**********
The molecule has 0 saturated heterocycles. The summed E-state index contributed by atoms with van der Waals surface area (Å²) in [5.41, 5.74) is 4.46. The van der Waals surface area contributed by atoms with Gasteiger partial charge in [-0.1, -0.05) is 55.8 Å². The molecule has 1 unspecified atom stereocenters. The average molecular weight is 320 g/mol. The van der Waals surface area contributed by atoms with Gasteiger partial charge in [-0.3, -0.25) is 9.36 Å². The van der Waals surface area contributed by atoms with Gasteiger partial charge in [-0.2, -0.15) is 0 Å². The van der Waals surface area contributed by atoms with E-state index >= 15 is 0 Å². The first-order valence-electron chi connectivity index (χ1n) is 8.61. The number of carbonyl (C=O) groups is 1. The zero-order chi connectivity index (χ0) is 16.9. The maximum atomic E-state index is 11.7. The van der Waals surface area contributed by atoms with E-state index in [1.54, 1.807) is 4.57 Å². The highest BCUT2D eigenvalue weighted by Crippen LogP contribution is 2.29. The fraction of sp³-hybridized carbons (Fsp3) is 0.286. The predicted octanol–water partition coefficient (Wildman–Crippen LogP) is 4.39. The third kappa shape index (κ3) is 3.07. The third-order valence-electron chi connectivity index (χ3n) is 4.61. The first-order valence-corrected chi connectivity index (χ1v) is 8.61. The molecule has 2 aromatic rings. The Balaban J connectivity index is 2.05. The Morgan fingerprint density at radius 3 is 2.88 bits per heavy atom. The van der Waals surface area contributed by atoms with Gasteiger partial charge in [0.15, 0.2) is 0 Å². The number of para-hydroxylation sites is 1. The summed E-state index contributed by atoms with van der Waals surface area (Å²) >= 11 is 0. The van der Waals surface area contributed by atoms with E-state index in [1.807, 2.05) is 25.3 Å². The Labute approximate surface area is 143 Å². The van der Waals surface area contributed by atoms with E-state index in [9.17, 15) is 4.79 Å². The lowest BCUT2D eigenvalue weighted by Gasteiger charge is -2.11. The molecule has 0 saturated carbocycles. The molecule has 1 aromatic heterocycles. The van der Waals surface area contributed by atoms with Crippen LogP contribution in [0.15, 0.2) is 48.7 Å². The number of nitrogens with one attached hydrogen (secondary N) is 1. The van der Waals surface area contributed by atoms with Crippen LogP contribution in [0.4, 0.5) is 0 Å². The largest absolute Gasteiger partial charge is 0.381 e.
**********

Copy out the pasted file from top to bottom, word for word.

The molecule has 0 saturated heterocycles. The summed E-state index contributed by atoms with van der Waals surface area (Å²) in [5.41, 5.74) is 4.46. The van der Waals surface area contributed by atoms with Gasteiger partial charge in [-0.1, -0.05) is 55.8 Å². The molecule has 1 unspecified atom stereocenters. The average molecular weight is 320 g/mol. The van der Waals surface area contributed by atoms with Gasteiger partial charge in [-0.3, -0.25) is 9.36 Å². The van der Waals surface area contributed by atoms with Gasteiger partial charge in [-0.2, -0.15) is 0 Å². The van der Waals surface area contributed by atoms with E-state index >= 15 is 0 Å². The first-order valence-electron chi connectivity index (χ1n) is 8.61. The number of carbonyl (C=O) groups is 1. The zero-order chi connectivity index (χ0) is 16.9. The maximum atomic E-state index is 11.7. The van der Waals surface area contributed by atoms with E-state index in [1.54, 1.807) is 4.57 Å². The highest BCUT2D eigenvalue weighted by Crippen LogP contribution is 2.29. The fraction of sp³-hybridized carbons (Fsp3) is 0.286. The predicted octanol–water partition coefficient (Wildman–Crippen LogP) is 4.39. The third kappa shape index (κ3) is 3.07. The third-order valence-electron chi connectivity index (χ3n) is 4.61. The first-order valence-corrected chi connectivity index (χ1v) is 8.61. The molecule has 2 aromatic rings. The Balaban J connectivity index is 2.05. The Morgan fingerprint density at radius 3 is 2.88 bits per heavy atom. The van der Waals surface area contributed by atoms with Gasteiger partial charge in [0.15, 0.2) is 0 Å². The number of para-hydroxylation sites is 1. The summed E-state index contributed by atoms with van der Waals surface area (Å²) >= 11 is 0. The van der Waals surface area contributed by atoms with E-state index in [1.807, 2.05) is 25.3 Å². The Labute approximate surface area is 143 Å². The van der Waals surface area contributed by atoms with E-state index in [9.17, 15) is 4.79 Å². The lowest BCUT2D eigenvalue weighted by Gasteiger charge is -2.11. The molecule has 0 saturated carbocycles. The molecule has 1 aromatic heterocycles. The van der Waals surface area contributed by atoms with Crippen LogP contribution in [0.15, 0.2) is 48.7 Å². The number of nitrogens with one attached hydrogen (secondary N) is 1. The van der Waals surface area contributed by atoms with Crippen LogP contribution in [0.4, 0.5) is 0 Å². The largest absolute Gasteiger partial charge is 0.381 e.